Once cornered by the media, you can expect something like this from the veteran center: “It’s strictly business. I meant nothing personal to the fans or the team or the city of Cleveland. Right now, I just want to focus on playing football and be the best player I can be.”

In actuality, he told Saturday that he’s happy. “It’s been a long, hard road, but I’m here and I’m happy,” he said. “I’m excited. I’m fired up. There’s no bad blood. Now that it’s done, I’m happy.” He’s also a wee bit wealthier.

Matching the Jacksonville Jagwires’ offer sheet was something the Browns had to do. The Cleveland offensive line, overrated for some reason the last couple of years by veteran observers of the National Football League, could not afford to lose Mack.

Bringing in a new center via the college draft or free agency would have exacerbated the situation. In building an offensive line, you don’t want to start new at the second most important position (blind-side tackle being the most important) on the offensive line.

Do not underestimate the importance of the center. He’s not some slug who snaps the ball to the quarterback. He is the linchpin. Everything revolves around him. Everyone else on the line get their blocking assignment changes from him. He is the smartest man on the line.

Watch a center once he sets himself over the ball at the beginning of a play. His head is on a swivel. He is the key to the success or failure of every play. And when a play fails, it is not necessarily the fault of the center. Four other guys have to carry out their assignments properly, too.

Mack, through hard work and diligence, rose to Pro Bowl status with a team that had no identity. To be recognized by his peers playing a position that is virtually anonymous to the ordinary fan was a signal honor.

Perhaps it was that reward that emboldened him to seek his escape from Cleveland. Who could blame him for wanting to leave behind all the losing, all the frustration of playing well for naught?

And now that he’s back for at least the next two seasons, the Browns are on the clock. During that time, they have to show Mack that losing football will not be tolerated anymore. They’ve got to build a winner and they’ve got to start right now.

But they can’t do it with words. As former Browns coach Marty Schottenheimer used to say, “Deeds, gentlemen, not words. Deeds.”

It is incumbent on Ray Farmer, Mike Pettine and those responsible for turning this sad franchise around to start making the right moves. Not just a few here and there. All the right moves. No slipups.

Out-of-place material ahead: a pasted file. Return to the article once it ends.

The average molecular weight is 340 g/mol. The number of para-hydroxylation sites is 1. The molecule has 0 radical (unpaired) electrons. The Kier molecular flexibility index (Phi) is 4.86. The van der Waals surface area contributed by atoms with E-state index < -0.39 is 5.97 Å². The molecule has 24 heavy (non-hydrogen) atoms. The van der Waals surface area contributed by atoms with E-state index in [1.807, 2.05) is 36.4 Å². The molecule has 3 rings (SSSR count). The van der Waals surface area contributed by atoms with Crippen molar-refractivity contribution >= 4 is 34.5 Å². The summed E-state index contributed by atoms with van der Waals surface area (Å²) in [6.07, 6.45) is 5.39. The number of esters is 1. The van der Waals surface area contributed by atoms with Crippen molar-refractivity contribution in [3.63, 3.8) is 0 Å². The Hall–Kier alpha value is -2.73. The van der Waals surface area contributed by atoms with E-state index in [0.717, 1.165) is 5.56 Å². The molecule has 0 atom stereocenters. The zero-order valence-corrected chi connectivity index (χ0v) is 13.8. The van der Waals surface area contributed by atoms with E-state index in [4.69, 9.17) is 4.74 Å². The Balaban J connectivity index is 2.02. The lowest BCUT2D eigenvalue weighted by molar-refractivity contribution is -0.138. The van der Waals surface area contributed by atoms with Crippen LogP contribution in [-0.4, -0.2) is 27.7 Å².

Sure it won’t be easy. But it can be done. With 10 picks in the upcoming college draft, rated by many experts as the best and deepest draft in nearly a generation, the opportunity to finally rid this franchise of its losing ways is clearly coming into focus.

For most of the last 15 seasons, fans have clamored for a team to rid once and for all the stench of the ones that became the butt of jokes on a national level. It is time to turn the Factory of Sadness into the Factory of Happiness, Joy, Merriment. Whatever.

Even though it has a three-year hole in its history, this franchise is still very much alive and rooted in winning football. Yes, the last 15 years have been miserable from a performance standpoint. No one could have forecast such misery once the NFL righted a terrible wrong.

Some day, though, when historians look back at the fortunes of the Cleveland Browns, they just might point to the day they matched the Jacksonville offer sheet for Mack as the day the franchise began its comeback.

Ironically, his supposed desire to leave Cleveland and subsequent return might turn out to be the driving force behind the comeback of the Browns. At 28, he is now entering the prime years of his career.

All that hard work finally paid off.

Friday, April 11, 2014

All's Well That Ends Well

With apologies to The Bard. Sorry, Bill . . .

Ladies and Gentlemen: Much Ado About Nothing (A football serio-comedy in three acts).

Act I – The Pro Bowl center and the professional football team for which he plays disagree on adequate compensation for his future services.

His name is Sir Alex Mack. He plays a rugged game for a living. And he plays it well.

He’s big, he’s fast and people are starting to take positive notice of his skills. That includes his employer, the Cleveland Browns of something called the National Football League.

Sir Alex also happens to be something called a free agent and the Browns want to continue to be his employer.  But the feeling is not mutual. The Cleveland team does not win many games and Sir Alex wants to move along to a team that wins more.

He wants to leave Cleveland after living and playing there for five years and being a free agent, he is in a position to make that happen. No, says Cleveland. We love you and want you to stay here.

The Cleveland team tries to negotiate a contract with Sir Alex, but fails to make him happy from a monetary standpoint. So they pin what is called a transition tag on Sir Alex.

If he signs it, that means he remains in Cleveland and plays that rough game for more that ten million dollars for one season. In a moment of insanity, the daft Sir Alex refuses to sign it.

The Cleveland lads are not happy. Sir Alex is not happy. No one is happy.

End of Act I

Act II – Sir Alex, the very unhappy player, goes shopping.

The joyless Sir Alex begins his trek around the NFL. He wants something called an offer sheet woitth lots of money from a team. Any team that does not begin with Cleveland.